When cirrhosis progresses to end-stage liver disease, patients may be candidates for a liver transplant.
You can often ease the stress of illness by joining a support group whose members share common experiences and problems. See liver disease - support group.
Cirrhosis is caused by irreversible scarring of the liver. Once cirrhosis develops, it is not possible to heal the liver or return its function to normal. It is a serious condition that can lead to many complications.
A gastroenterologist or liver specialist (hepatologist) should help evaluate and manage complications. Cirrhosis may result in the need for a liver transplant.
- Bleeding disorders (coagulopathy)
- Buildup of fluid in the abdomen (ascites) and infection of the fluid (bacterial peritonitis)
- Enlarged veins in the esophagus, stomach, or intestines that bleed easily (esophageal varices)
- Increased pressure in the blood vessels of the liver (portal hypertension)
- Kidney failure (hepatorenal syndrome)
- Liver cancer (hepatocellular carcinoma)
- Mental confusion, change in the level of consciousness, or coma (hepatic encephalopathy)
When to Contact a Medical Professional
Call your health care provider if:
- You develop symptoms of cirrhosis
Call your provider, go to the emergency room, or call the local emergency number (such as 911) if you have:
- Abdominal or chest pain
- Abdominal swelling or ascites that is new or suddenly becomes worse
- A fever (temperature greater than 101 °F)
- New confusion or a change in alertness, or it gets worse
- Rectal bleeding, vomiting blood, or blood in the urine
- Shortness of breath
- Vomiting more than once a day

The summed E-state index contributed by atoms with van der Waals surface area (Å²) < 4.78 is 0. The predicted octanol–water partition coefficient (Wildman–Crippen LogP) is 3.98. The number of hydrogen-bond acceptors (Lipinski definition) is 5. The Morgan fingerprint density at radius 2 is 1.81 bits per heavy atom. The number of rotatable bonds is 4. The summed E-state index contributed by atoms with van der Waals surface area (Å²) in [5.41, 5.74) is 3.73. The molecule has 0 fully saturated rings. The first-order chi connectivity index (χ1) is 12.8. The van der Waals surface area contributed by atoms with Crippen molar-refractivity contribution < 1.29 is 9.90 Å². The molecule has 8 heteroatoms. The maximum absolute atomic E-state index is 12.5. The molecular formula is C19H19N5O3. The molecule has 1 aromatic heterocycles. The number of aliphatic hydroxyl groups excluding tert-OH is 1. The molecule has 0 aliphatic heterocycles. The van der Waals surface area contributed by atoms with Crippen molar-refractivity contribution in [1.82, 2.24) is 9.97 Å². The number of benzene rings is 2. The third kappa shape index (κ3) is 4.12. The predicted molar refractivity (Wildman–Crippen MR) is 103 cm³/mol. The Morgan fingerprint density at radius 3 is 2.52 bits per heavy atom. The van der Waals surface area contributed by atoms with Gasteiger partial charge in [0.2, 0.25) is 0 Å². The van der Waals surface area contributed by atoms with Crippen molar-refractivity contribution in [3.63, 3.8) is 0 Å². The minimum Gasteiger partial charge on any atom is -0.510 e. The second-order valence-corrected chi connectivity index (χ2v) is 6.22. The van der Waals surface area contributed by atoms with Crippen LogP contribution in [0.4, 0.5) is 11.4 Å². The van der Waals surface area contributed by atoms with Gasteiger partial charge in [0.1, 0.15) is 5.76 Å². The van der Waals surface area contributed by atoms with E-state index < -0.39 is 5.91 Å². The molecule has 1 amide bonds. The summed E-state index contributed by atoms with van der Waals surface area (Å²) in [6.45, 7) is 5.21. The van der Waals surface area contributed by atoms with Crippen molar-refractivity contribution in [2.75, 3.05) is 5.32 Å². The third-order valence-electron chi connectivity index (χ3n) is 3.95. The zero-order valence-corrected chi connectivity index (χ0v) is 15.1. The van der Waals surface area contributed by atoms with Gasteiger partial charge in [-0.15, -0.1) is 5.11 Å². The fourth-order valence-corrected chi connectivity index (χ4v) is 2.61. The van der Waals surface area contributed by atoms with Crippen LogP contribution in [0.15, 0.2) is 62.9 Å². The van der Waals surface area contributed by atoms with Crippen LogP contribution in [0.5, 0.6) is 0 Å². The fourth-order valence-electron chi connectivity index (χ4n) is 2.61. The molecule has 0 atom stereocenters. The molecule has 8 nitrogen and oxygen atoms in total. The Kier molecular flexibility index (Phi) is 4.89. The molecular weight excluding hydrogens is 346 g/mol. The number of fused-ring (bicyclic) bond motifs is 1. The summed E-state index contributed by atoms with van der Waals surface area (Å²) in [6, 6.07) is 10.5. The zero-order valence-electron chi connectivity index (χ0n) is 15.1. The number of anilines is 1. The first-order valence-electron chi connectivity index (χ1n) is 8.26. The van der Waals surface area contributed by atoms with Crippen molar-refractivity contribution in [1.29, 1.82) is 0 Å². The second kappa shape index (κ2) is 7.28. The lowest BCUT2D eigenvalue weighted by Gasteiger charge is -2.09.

- Yellowing skin or eyes (jaundice) that is new or suddenly becomes worse
Don't drink alcohol heavily. If you find that your drinking is getting out of hand, seek professional help.
Measures for preventing the transmission of hepatitis B or C include:
- Avoid sexual contact with a person who has acute or chronic hepatitis B or C.
- Use a condom and practice safe sex.
- Avoid sharing personal items, such as razors or toothbrushes.
- Do not share drug needles or other drug paraphernalia (such as straws for snorting drugs).
- Clean blood spills with a solution containing 1 part household bleach to 10 parts water.
Garcia-Tsao G, Lim JK; Members of Veterans Affairs Hepatitis C Resource Center Program. Management and treatment of patients with cirrhosis and portal hypertension: recommendations from the Department of Veterans Affairs Hepatitis C Resource Center Program and the National Hepatitis C Program. Am J Gastroenterol. 2009;104:1802-1829.
Garcia-Tsao G. Cirrhosis and its sequelae. In: Goldman L, Ausiello D, eds. Cecil Medicine. 24th ed. Philadelphia, Pa: Saunders Elsevier; 2011:chap 156.
Mehta G, Rothstein KD. Health maintenance issues in cirrhosis. Med Clin North Am. 2009;93:901-915.
Reviewed By: George F. Longstreth, MD, Department of Gastroenterology, Kaiser Permanente Medical Care Program, San Diego, California. Also reviewed by David Zieve, MD, MHA, Medical Director, A.D.A.M., Inc.